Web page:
STAR JUMPER

JOURNAL OF A CARDBOARD GENIUS

Play and reality merge (maybe) in this tale of a lad seeking total escape—as in a flight to the far end of the universe—from an aggressive, worshipful little brother. Despite continual interference from his first-grade–aged nemesis Jonathan, Alex crafts a spaceship in his room from cardboard boxes and found household materials, then goes on after a test ride into space to invent a Micro-Blaster (for protection) and a Duplicator (so he’ll have agreeable companions on his new planet) from like items. Complications ensue when he inadvertently shrinks Jonathan down to the size of a bug, and later, leaves the Duplicator unguarded—but in the end, Alex’s attitude mellows after a rousing bedroom melee, and the discovery that little brothers make useful pretexts for going to a movie that a certain attractive classmate also happens to be attending. Continually whining about his sibling’s behavior and congratulating himself on his own genius, Alex comes across as no prize himself, but there’s enough wish fulfillment here to put readers on his side—whether or not that Micro-Blaster really works. (Fiction. 9-11)

Pub Date: March 1, 2006

ISBN: 1-55337-886-5

Page Count: 128

Publisher: Kids Can

Review Posted Online: May 20, 2010

Kirkus Reviews Issue: March 15, 2006

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HOME OF THE BRAVE

From the author of the Animorphs series comes this earnest novel in verse about an orphaned Sudanese war refugee with a passion for cows, who has resettled in Minnesota with relatives. Arriving in winter, Kek spots a cow that reminds him of his father’s herd, a familiar sight in an alien world. Later he returns with Hannah, a friendly foster child, and talks the cow’s owner into hiring him to look after it. When the owner plans to sell the cow, Kek becomes despondent. Full of wide-eyed amazement and unalloyed enthusiasm for all things American, Kek is a generic—bordering on insulting—stereotype. His tribe, culture and language are never identified; personal details, such as appearance and age, are vague or omitted. Lacking the quirks and foibles that bring characters to life, Kek seems more a composite of traits designed to instruct readers than an engaging individual in his own right. Despite its lackluster execution, this story’s simple premise and basic vocabulary make it suitable for younger readers interested in the plight of war refugees. (Fiction. 9-11)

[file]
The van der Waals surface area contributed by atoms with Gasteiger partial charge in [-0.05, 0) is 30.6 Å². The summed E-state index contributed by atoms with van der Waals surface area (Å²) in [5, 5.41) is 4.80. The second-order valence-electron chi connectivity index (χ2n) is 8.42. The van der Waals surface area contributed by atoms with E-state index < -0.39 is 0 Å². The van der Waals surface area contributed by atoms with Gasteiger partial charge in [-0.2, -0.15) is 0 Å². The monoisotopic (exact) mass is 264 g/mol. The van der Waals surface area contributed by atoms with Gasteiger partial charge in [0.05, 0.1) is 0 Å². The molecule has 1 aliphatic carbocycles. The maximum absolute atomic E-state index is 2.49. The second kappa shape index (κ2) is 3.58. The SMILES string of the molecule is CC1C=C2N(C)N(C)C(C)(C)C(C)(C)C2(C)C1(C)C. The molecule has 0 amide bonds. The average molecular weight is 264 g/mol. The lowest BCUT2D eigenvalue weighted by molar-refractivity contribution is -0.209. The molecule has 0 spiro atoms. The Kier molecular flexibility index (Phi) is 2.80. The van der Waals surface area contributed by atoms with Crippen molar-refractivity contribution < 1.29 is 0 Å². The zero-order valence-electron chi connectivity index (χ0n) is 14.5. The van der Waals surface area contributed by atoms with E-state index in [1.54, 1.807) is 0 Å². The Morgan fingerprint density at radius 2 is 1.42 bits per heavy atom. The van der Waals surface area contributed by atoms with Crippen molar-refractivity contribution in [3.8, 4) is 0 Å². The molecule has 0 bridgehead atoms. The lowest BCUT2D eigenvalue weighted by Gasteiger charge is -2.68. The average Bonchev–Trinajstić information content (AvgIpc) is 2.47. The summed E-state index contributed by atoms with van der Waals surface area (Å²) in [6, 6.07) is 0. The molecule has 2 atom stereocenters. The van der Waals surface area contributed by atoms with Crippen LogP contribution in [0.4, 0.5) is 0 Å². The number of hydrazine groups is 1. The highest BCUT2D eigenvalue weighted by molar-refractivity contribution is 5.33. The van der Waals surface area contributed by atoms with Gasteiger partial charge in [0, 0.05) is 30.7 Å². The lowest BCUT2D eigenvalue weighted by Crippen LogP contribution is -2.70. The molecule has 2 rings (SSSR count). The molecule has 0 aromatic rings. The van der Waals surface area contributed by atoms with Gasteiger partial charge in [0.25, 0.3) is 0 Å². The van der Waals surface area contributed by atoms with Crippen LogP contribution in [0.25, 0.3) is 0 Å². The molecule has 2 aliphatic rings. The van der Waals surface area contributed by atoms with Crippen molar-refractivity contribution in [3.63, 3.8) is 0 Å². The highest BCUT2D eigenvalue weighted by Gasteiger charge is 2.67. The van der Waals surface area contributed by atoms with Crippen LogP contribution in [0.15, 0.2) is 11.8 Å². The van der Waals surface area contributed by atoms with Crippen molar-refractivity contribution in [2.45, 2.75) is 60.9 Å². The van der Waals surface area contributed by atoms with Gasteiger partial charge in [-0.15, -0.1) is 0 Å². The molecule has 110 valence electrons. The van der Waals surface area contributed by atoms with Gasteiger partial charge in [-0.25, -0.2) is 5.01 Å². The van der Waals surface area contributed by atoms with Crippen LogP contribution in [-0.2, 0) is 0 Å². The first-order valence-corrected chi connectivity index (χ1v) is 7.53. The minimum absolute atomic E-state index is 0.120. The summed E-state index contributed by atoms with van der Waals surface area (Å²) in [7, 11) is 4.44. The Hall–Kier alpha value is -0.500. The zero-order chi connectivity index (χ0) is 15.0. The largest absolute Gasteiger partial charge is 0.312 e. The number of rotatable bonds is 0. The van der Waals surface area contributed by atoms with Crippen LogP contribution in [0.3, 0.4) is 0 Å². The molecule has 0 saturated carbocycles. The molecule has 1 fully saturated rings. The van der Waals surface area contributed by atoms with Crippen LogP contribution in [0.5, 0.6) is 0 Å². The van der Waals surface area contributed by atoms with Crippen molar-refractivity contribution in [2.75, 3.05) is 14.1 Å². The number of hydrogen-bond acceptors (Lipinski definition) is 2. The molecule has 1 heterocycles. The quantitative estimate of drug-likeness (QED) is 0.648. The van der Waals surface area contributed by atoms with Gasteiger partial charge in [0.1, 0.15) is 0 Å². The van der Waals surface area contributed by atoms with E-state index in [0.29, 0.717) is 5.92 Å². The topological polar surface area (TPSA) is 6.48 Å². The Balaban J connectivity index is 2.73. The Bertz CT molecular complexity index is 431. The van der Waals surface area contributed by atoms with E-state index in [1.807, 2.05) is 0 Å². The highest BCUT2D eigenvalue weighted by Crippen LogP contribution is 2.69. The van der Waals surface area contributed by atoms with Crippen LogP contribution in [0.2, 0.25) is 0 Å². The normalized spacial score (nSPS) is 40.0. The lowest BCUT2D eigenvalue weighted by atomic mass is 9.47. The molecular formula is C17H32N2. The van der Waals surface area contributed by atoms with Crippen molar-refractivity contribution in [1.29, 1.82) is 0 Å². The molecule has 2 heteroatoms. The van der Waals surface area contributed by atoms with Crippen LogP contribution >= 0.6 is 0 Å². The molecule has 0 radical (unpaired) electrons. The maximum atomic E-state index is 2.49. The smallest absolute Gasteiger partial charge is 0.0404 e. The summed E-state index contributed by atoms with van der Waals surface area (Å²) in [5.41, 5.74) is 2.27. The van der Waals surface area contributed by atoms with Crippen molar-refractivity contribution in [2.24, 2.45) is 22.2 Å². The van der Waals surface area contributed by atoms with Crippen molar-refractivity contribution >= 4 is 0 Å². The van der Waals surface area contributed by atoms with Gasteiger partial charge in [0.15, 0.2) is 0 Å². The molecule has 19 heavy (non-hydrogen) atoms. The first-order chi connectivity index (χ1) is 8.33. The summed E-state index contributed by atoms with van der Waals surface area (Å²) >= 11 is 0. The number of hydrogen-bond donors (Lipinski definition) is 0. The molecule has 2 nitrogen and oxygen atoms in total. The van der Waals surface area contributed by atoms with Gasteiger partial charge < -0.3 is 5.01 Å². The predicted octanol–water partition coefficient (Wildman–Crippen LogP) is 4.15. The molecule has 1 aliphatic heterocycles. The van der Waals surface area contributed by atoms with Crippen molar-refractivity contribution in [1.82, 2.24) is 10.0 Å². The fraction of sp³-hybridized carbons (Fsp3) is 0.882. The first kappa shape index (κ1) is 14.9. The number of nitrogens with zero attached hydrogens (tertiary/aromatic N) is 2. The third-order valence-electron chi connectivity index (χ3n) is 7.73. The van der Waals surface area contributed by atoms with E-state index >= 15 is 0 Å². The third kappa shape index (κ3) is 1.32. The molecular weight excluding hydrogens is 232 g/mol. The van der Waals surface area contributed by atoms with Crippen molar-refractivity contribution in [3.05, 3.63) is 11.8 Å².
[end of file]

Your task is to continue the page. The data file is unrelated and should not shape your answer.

Pub Date: Sept. 1, 2007

ISBN: 978-0-312-36765-7

Page Count: 256

Publisher: Feiwel & Friends

Review Posted Online: June 24, 2010

Kirkus Reviews Issue: Aug. 1, 2007

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A moving exploration of the places we come from and the people who shape us—not to be missed.

SOME PLACES MORE THAN OTHERS

On a birthday trip to New York City, a girl learns about her roots, Harlem, and how to stay true to herself.

Eleven-year-old sneakerhead Amara is struggling to feel seen and heard. A new baby sister is on the way, her mom still wants to put her in dresses, and that birthday trip from the Portland, Oregon, suburbs to New York City that she so desperately wants feels out of reach. When Amara gets a family-history assignment, she is finally able to convince her mom to say yes to the trip, since it will allow Amara to meet her dad’s side of the family in person. In addition to the school project, her mom gives Amara a secret mission: get her dad and grandpa to spend time alone together to repair old wounds. Harlem proves unlike any place Amara has ever been, and as she explores where her father grew up she experiences black history on every street. Watson is a master at character development, with New York City and especially Harlem playing central roles. Through her all-black cast she seamlessly explores issues of identity, self, and family acceptance. Although the ending feels rushed, with no resolution between Amara and her mom, Amara’s concluding poem is powerful.

A moving exploration of the places we come from and the people who shape us—not to be missed. (Fiction. 9-11)

Pub Date: Sept. 3, 2019

ISBN: 978-1-68119-108-9

Page Count: 208

Publisher: Bloomsbury

Review Posted Online: May 8, 2019

Kirkus Reviews Issue: June 1, 2019

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